1974 cost: $50
What it should cost in 2017 dollars: $240
What it actually costs in 2017: $1,400
Photography: My parents met their (very experienced) photographer when he shot my aunt’s wedding. He had subsequently raised his rates, but was willing to honor the old price…which was a whopping $50. And while with enough elbow grease (or Craigslist skills) you can find photographers at almost any rate these days, most professional photographers working in San Francisco will be priced at $2,500 or above — and that’s on the conservative side. The experienced photographers often start around $4,000.
1974 cost: $50
What it should cost in 2017 dollars: $240
What it actually costs in 2017: $2,500
Bridal attire: Getting married in December meant my mom was able to get a nice wedding dress from the premier department store of the time during a half-off sale the previous spring. It cost $150 in 1974, and her super-long cathedral veil and satin flats added an extra $45. All told, her attire would have cost $937 if you adjust for inflation. Recently (and blessedly) we’ve had an explosion of retailers offering more reasonably priced wedding dresses, so 50% off a dress of similar style and fabric would come in at around $1200, compared to the inflation-adjusted cost of $721. Her veil, on the other hand, would have cost four times as much, even from a relatively affordable brand like BHLDN ($144 in inflation dollars compared to roughly $650 in today’s dollars). Though once you start adding embellishments like lace, you could easily get upward of $1,000. The only thing that came under budget during this whole experiment? Ballet flats. Which you can get for $50 pretty much anywhere.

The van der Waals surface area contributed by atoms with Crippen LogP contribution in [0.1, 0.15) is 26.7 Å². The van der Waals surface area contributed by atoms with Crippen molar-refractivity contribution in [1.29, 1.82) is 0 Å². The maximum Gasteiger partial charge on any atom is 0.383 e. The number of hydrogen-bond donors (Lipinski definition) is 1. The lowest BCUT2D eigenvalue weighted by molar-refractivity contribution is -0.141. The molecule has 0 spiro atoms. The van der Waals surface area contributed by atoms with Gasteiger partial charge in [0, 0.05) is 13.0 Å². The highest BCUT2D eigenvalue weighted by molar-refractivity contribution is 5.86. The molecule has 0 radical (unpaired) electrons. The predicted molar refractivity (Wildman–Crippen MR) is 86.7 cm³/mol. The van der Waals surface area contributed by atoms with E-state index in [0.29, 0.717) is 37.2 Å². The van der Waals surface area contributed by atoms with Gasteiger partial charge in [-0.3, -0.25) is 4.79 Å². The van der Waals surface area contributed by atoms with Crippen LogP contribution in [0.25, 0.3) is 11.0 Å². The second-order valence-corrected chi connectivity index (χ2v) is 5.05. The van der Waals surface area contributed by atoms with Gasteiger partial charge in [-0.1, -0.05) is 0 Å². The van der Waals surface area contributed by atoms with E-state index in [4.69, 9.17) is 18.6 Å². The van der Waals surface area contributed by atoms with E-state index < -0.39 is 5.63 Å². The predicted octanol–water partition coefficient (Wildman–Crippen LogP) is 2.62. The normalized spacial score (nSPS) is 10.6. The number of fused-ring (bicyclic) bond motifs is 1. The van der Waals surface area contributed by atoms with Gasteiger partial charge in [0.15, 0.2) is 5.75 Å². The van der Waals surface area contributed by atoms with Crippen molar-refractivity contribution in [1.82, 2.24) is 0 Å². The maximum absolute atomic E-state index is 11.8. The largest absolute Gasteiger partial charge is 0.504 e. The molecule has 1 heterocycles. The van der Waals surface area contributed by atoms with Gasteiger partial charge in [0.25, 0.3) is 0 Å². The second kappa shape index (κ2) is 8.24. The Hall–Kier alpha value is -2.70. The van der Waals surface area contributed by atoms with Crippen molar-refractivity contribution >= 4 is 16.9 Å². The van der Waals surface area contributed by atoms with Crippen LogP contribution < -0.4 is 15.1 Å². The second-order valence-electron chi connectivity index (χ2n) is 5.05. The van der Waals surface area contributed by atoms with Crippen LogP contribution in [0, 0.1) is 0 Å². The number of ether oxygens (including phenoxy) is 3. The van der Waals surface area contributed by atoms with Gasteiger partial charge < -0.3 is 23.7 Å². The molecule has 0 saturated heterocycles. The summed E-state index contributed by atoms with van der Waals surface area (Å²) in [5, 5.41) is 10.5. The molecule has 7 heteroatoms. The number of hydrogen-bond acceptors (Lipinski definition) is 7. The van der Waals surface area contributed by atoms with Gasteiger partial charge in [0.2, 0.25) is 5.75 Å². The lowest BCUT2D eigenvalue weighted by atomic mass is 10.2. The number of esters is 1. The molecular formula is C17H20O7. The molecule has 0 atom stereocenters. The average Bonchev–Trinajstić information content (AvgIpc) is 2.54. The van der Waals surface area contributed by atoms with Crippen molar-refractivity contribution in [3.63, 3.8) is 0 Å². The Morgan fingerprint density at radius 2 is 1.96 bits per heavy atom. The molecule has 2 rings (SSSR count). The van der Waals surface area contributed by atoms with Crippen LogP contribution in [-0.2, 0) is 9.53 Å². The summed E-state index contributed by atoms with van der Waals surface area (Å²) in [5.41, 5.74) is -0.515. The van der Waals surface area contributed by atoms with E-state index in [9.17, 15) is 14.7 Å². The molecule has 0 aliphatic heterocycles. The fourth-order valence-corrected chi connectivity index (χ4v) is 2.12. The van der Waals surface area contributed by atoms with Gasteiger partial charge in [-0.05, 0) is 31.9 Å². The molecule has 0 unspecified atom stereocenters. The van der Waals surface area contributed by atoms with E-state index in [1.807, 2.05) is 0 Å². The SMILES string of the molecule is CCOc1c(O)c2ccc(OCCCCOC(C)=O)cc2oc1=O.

Bridal attire: 1974 cost: $195
What it should cost in 2017 dollars: $937
What it actually costs in 2017: $1,900
Cake: My parents’ cake was ridiculous. Wedding cakes were bigger back in the day. And my parents got it into their heads that they wanted to serve birthday cake–size slices of cake, not teeny wedding cake slices. As a result, that cake will go down in history as only slightly less absurd than the woman who baked a life-size cake in the shape of herself. We’re talking five tiers — with every tier in a different flavor — and enough servings for 600 people. There was...a lot of leftover cake.
Courtesy Meg Keene
In 2017? Of the handful of bakers we called for quotes, most of them didn’t even offer a cake that big anymore. At most, we could get five tiers that would serve 300 people and then the offer to supplement with sheet cakes. But given the original cake’s extravagance, this is one area where wedding inflation wasn’t as bad as it could have been — because, hey, it was only triple the cost.
1974 cost: $100
What it should cost in 2017 dollars: $480
What it actually costs in 2017: $1,500
Reception & Catering: My parents had their reception at San Francisco's Marines’ Memorial Club, where they got a sizable discount because my grandfather was a founding member. (Today’s membership discount is 2.5%.) My father says, “We served hors d’oeuvres and wedding cake. My mother-in-law, who paid for the reception, gave us the choice of limiting the guest list or eliminating full champagne service. We gave up the full champagne service and served champagne punch instead.” Total cost for the reception? $1200 (which, if you adjust for inflation, would be $5,769 today).
In 2017, my parents would have had one of the cheapest options offered by the Marines’ Memorial Club: an afternoon hors d'oeuvres package. I called them up to see if it’s possible to forgo the included open bar for a similar champagne punch setup, and was told that it would only save $10 per person on the built-in $80 per person cost (which I was told “they wouldn’t advise”). Translation: We will offer you discounts that are so menial you won’t even take them. All in all? Getting the same package they got in 1974 would cost $24,000 today, before taxes and tip (and more than $30K after).